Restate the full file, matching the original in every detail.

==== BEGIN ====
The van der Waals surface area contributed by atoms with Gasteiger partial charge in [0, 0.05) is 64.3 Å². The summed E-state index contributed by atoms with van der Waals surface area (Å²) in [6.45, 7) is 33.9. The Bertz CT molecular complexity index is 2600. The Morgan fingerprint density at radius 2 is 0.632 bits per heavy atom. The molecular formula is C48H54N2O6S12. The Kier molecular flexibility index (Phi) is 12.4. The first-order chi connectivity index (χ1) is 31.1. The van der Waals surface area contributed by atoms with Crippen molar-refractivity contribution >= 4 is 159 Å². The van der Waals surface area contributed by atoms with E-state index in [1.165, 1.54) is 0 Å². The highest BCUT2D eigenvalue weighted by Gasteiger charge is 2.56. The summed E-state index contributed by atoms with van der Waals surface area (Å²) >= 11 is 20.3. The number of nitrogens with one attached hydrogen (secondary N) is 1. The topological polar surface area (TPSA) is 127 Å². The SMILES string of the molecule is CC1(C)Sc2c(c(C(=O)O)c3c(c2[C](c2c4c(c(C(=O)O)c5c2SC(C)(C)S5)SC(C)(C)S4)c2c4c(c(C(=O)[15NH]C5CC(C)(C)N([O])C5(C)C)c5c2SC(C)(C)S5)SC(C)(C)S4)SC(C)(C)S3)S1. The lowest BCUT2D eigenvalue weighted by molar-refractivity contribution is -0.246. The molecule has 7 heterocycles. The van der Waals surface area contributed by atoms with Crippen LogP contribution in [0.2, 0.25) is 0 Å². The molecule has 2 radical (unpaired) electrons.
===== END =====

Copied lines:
The van der Waals surface area contributed by atoms with Gasteiger partial charge in [0, 0.05) is 64.3 Å². The summed E-state index contributed by atoms with van der Waals surface area (Å²) in [6.45, 7) is 33.9. The Bertz CT molecular complexity index is 2600. The Morgan fingerprint density at radius 2 is 0.632 bits per heavy atom. The molecular formula is C48H54N2O6S12. The Kier molecular flexibility index (Phi) is 12.4. The first-order chi connectivity index (χ1) is 31.1. The van der Waals surface area contributed by atoms with Crippen molar-refractivity contribution >= 4 is 159 Å². The van der Waals surface area contributed by atoms with E-state index in [1.165, 1.54) is 0 Å². The highest BCUT2D eigenvalue weighted by Gasteiger charge is 2.56. The summed E-state index contributed by atoms with van der Waals surface area (Å²) >= 11 is 20.3. The number of nitrogens with one attached hydrogen (secondary N) is 1. The topological polar surface area (TPSA) is 127 Å². The SMILES string of the molecule is CC1(C)Sc2c(c(C(=O)O)c3c(c2[C](c2c4c(c(C(=O)O)c5c2SC(C)(C)S5)SC(C)(C)S4)c2c4c(c(C(=O)[15NH]C5CC(C)(C)N([O])C5(C)C)c5c2SC(C)(C)S5)SC(C)(C)S4)SC(C)(C)S3)S1. The lowest BCUT2D eigenvalue weighted by molar-refractivity contribution is -0.246. The molecule has 7 heterocycles. The van der Waals surface area contributed by atoms with Crippen LogP contribution in [0.2, 0.25) is 0 Å². The molecule has 2 radical (unpaired) electrons.